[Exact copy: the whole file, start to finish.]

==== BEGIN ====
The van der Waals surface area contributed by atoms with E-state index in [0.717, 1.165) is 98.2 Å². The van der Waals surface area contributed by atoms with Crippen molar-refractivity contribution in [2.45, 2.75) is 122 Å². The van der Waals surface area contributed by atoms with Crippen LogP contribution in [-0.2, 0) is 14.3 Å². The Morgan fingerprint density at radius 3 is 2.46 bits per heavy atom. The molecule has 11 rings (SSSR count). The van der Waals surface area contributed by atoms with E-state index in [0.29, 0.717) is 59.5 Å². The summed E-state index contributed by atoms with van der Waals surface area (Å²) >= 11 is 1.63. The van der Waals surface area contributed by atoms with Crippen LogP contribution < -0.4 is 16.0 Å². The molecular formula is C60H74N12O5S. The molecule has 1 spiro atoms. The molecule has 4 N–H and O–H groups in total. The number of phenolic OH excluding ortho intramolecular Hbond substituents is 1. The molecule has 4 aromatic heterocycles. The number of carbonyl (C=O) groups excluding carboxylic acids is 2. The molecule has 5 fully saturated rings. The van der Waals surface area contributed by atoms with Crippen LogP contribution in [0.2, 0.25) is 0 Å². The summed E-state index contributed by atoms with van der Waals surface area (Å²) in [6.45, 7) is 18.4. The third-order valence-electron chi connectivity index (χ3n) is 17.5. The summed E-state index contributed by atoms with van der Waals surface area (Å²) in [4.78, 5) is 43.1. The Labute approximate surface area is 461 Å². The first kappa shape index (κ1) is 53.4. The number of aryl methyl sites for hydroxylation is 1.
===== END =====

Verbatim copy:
The van der Waals surface area contributed by atoms with E-state index in [0.717, 1.165) is 98.2 Å². The van der Waals surface area contributed by atoms with Crippen molar-refractivity contribution in [2.45, 2.75) is 122 Å². The van der Waals surface area contributed by atoms with Crippen LogP contribution in [-0.2, 0) is 14.3 Å². The Morgan fingerprint density at radius 3 is 2.46 bits per heavy atom. The molecule has 11 rings (SSSR count). The van der Waals surface area contributed by atoms with E-state index in [0.29, 0.717) is 59.5 Å². The summed E-state index contributed by atoms with van der Waals surface area (Å²) >= 11 is 1.63. The van der Waals surface area contributed by atoms with Crippen LogP contribution < -0.4 is 16.0 Å². The molecular formula is C60H74N12O5S. The molecule has 1 spiro atoms. The molecule has 4 N–H and O–H groups in total. The number of phenolic OH excluding ortho intramolecular Hbond substituents is 1. The molecule has 4 aromatic heterocycles. The number of carbonyl (C=O) groups excluding carboxylic acids is 2. The molecule has 5 fully saturated rings. The van der Waals surface area contributed by atoms with Crippen LogP contribution in [0.2, 0.25) is 0 Å². The summed E-state index contributed by atoms with van der Waals surface area (Å²) in [6.45, 7) is 18.4. The third-order valence-electron chi connectivity index (χ3n) is 17.5. The summed E-state index contributed by atoms with van der Waals surface area (Å²) in [4.78, 5) is 43.1. The Labute approximate surface area is 461 Å². The first kappa shape index (κ1) is 53.4. The number of aryl methyl sites for hydroxylation is 1.